Laparoscopic Surgeon in Bangalore

Diabetic Foot Ulcers : Prevent them, treat them right

Diabetic? Here’s why (and how) you have to take extra special care of your feet.

A skin ulcer occurs when an area of skin has broken down and the underlying tissue can be seen. Most skin ulcers occur on the lower legs or the feet. In a normal person, the skin ulcer heals quickly after the injury. However, in a person with diabetes, the healing process is impaired and takes more time even if the injury is minor.

An ulcer can develop from any source of irritation to the skin: a corn or callus that grows too thick, excessive pressure or abrasion of one part of the foot, or a splinter or other type of trauma that injures the surface of the foot. If you have neuropathy, you may not even notice that you have hurt yourself or that your skin is irritated, because you can’t feel the pain. But the wound could still be doing you harm, even if it doesn’t hurt. If you continue to walk on your injured foot, you can make the ulcer worse. It may be slow to heal and is likely to become infected. An infection can be even harder to cure and may eventually penetrate the bone, a condition that could require amputation. Therefore it is important to seek the correct treatment for foot ulcers and at the same time prevent them.

About 1 in 6 people with diabetes develop a foot ulcer at some stage. Such foot ulcers do not heal easily, are difficult to treat, and are more prone to serious infection.

If you notice any open sore, bleeding, or irritation, no matter how small, you may have an ulcer or be at risk for developing one. Even if you don’t have visible ulcer, any sort of callus, corn, or area of redness requires prompt attention. If there is any redness, swelling, warmth, or drainage around the ulcer, you may have an infection.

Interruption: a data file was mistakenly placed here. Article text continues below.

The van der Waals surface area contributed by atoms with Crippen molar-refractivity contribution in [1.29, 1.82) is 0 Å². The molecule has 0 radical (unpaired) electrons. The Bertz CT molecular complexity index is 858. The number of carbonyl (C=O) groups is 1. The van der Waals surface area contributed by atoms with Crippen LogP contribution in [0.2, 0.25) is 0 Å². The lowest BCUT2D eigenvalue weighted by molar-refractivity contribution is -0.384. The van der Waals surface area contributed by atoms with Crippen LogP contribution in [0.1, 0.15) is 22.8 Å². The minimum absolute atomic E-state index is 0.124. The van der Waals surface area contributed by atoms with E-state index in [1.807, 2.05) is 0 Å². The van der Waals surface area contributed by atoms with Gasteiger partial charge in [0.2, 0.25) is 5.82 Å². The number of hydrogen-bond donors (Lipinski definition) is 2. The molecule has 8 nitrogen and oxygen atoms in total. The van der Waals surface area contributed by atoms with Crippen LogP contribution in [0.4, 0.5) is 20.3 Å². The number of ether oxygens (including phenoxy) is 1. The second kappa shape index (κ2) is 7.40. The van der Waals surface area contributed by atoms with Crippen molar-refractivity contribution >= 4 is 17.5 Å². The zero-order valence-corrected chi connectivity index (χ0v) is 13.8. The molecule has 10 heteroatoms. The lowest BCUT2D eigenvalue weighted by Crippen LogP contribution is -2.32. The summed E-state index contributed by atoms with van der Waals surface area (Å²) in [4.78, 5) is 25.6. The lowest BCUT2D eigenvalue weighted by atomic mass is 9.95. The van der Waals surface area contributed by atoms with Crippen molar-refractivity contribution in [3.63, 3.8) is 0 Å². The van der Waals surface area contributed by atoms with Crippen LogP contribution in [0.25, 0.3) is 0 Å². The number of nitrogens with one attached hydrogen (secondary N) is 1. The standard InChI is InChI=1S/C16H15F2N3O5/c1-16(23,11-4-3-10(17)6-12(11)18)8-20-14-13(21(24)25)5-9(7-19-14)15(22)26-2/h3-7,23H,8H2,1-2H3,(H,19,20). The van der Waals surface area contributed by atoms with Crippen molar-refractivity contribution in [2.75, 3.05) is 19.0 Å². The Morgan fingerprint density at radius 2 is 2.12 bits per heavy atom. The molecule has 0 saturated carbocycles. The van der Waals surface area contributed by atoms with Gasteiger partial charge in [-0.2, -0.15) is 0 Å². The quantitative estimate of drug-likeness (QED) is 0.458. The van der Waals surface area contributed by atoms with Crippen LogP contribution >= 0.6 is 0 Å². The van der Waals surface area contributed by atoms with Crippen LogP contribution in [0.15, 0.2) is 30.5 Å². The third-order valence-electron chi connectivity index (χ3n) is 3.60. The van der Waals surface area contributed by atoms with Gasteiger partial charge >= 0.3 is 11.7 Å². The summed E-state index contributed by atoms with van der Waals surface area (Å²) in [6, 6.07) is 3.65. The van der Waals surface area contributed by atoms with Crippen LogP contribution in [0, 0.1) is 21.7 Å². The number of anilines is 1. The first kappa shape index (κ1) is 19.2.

Untreated ulcers put you at great risk for infection and foot amputation. The risk is greatest among people with diabetes who maintain poor blood glucose control and among those who smoke. Among people with diabetes, 90 percent of all foot amputations occur in people who smoke. There is also an increased risk of developing an ulcer if you have signs of neuropathy or compromised blood supply to the foot.

If you notice any sort of cut, abrasion, or opening on your foot, call your physician/foot care surgeon(podiatrist) right away. The sooner you begin treatment, the greater you decrease the risk of infection. Do not put off seeking treatment because it doesn’t hurt or the sore is not too big. In the meantime, if you have any ulceration, do not walk on your injured foot and do not exert any pressure on the ulcer. This will only make it worse and increase the risk of infection.

Your doctor will evaluate the depth and size of the ulcer. Your foot will also be X-rayed to determine whether there is any foreign matter in your foot, whether there are signs of infection in the bone, and whether there is any gas or air deep in the wound. Gas or air in a wound is a sign of infection. Your doctor may also choose to biopsy your ulceration, especially if it is in an unusual place. Most foot ulcers develop on the toes or the ball of the foot.

Your doctor will probably remove or debride any dead tissue present in your ulcer. Dead tissue makes it more difficult to heal and increases the changes of infection. Your doctor will also send material from the ulcer to make sure there are no bacteria or other microorganisms present, which indicate infection.